One other thing that’s truly great about this book is that it’s not wasting space on filler. A great many non-fiction books have a single great idea, cover that idea thoroughly in the first few chapters, and then spend the rest of the book repeating that same idea over and over and over. It’s the reason why I have shelves full of non-fiction books that I’ve never finished. Once I got the concept, the rest of the book just wasn’t worth reading. This book isn’t like that at all. Each chapter is actually covering something different. Each chapter covers the basic concept, gives some examples, and then gives a checklist and some “homework” at the end. A few of them also have some interviews with experts. That’s it – there’s no wasted filler.

As Mr. Cernovich himself points out, not every piece of advice in here is for everybody. There are a few things in the book that I don’t think will actually work very well with my own base personality. Take what works for you and apply it. As for the rest… see if you can apply the concept in another way. But if you can get through this entire book without finding two or three changes that will help your life in a major way, then congratulations on the amazing life you already lead. Keep living that life. For the rest of us, this book is a gold mine.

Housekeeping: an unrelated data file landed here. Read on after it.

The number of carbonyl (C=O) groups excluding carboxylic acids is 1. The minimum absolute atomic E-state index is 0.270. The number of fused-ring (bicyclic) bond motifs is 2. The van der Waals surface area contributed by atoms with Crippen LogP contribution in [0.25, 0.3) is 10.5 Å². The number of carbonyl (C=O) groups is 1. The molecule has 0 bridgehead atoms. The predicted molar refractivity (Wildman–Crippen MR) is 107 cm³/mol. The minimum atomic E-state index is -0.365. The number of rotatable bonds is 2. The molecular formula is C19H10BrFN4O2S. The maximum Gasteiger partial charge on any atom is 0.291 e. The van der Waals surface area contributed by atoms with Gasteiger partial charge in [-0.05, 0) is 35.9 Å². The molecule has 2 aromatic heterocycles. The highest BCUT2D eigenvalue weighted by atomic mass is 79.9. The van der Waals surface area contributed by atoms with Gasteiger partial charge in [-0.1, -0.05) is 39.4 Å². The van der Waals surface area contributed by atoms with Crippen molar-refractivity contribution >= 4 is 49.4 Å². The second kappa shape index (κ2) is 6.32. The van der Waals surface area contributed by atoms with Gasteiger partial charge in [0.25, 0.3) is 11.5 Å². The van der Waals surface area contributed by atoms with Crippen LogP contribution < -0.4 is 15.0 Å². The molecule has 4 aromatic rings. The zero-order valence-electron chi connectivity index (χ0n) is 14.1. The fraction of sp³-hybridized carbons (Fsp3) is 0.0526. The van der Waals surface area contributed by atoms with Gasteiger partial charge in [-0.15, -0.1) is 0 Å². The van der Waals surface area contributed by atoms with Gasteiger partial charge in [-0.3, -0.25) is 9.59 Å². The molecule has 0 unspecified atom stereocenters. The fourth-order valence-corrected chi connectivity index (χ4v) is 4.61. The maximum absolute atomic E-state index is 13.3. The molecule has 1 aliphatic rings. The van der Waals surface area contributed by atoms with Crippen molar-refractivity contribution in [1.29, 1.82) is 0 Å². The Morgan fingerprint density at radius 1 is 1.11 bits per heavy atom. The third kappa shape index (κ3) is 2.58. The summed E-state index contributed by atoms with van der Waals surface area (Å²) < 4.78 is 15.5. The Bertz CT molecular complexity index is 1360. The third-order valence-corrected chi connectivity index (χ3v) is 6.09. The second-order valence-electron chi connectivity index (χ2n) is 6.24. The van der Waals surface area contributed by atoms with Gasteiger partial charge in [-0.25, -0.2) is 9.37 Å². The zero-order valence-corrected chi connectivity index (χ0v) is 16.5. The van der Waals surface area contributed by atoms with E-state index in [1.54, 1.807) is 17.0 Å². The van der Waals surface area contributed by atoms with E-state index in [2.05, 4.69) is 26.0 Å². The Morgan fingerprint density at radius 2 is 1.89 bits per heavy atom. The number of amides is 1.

Gorilla Mindset gets five out of five stars. This book is an absolute must read.


#Brexit Bet

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GBP-BrexitBritain won’t be the last to exit the EU – and the next one won’t be overly long in coming, either. Most likely nobody else will exit before Britain’s two year withdrawal period is up. Everyone else will want to watch and see what happens to Britain. But when it turns out not to be the global catastrophe that many have predicted, there are several European nations that have strong incentive to leave.

The PIIGS – Portugal, Italy, Ireland, Greece and Spain are the obvious candidates. In fact, I’m personally surprised that Greece wasn’t the first to go. But with their current economic conditions, they have a good reason to be next. Getting out of the Euro and defaulting on their loans would remove their crippling debt and let them devalue their currency. Both would be painful – extremely painful – in the short run. But in the medium term, that combination would let them get their feet under them again. They can’t do it while they remain in the EU. The other PIIGS are in similar, though less severe, circumstances. If one of them is first, it’ll probably be Greece.